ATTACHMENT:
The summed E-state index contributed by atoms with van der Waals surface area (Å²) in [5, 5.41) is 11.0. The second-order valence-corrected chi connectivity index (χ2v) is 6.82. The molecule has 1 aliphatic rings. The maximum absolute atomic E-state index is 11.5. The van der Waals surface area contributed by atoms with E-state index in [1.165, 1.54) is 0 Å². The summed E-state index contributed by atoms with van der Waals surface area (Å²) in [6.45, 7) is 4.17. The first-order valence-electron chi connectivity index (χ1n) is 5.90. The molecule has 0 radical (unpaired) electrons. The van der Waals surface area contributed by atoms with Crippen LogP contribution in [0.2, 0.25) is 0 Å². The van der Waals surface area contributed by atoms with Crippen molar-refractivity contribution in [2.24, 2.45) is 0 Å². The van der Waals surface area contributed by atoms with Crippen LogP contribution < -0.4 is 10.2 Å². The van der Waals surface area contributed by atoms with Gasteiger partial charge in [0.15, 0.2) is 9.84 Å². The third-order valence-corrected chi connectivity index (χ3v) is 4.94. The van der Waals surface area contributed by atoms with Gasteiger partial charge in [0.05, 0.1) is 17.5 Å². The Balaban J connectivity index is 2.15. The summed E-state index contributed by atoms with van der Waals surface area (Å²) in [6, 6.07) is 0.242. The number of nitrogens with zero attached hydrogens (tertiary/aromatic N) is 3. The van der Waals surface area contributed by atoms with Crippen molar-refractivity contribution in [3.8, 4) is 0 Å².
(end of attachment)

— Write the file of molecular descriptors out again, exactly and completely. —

The summed E-state index contributed by atoms with van der Waals surface area (Å²) in [5, 5.41) is 11.0. The second-order valence-corrected chi connectivity index (χ2v) is 6.82. The molecule has 1 aliphatic rings. The maximum absolute atomic E-state index is 11.5. The van der Waals surface area contributed by atoms with E-state index in [1.165, 1.54) is 0 Å². The summed E-state index contributed by atoms with van der Waals surface area (Å²) in [6.45, 7) is 4.17. The first-order valence-electron chi connectivity index (χ1n) is 5.90. The molecule has 0 radical (unpaired) electrons. The van der Waals surface area contributed by atoms with Crippen LogP contribution in [0.2, 0.25) is 0 Å². The van der Waals surface area contributed by atoms with Crippen molar-refractivity contribution in [2.24, 2.45) is 0 Å². The van der Waals surface area contributed by atoms with Crippen LogP contribution < -0.4 is 10.2 Å². The van der Waals surface area contributed by atoms with Gasteiger partial charge in [0.15, 0.2) is 9.84 Å². The third-order valence-corrected chi connectivity index (χ3v) is 4.94. The van der Waals surface area contributed by atoms with Gasteiger partial charge in [0.05, 0.1) is 17.5 Å². The Balaban J connectivity index is 2.15. The summed E-state index contributed by atoms with van der Waals surface area (Å²) in [6, 6.07) is 0.242. The number of nitrogens with zero attached hydrogens (tertiary/aromatic N) is 3. The van der Waals surface area contributed by atoms with Crippen molar-refractivity contribution in [3.8, 4) is 0 Å².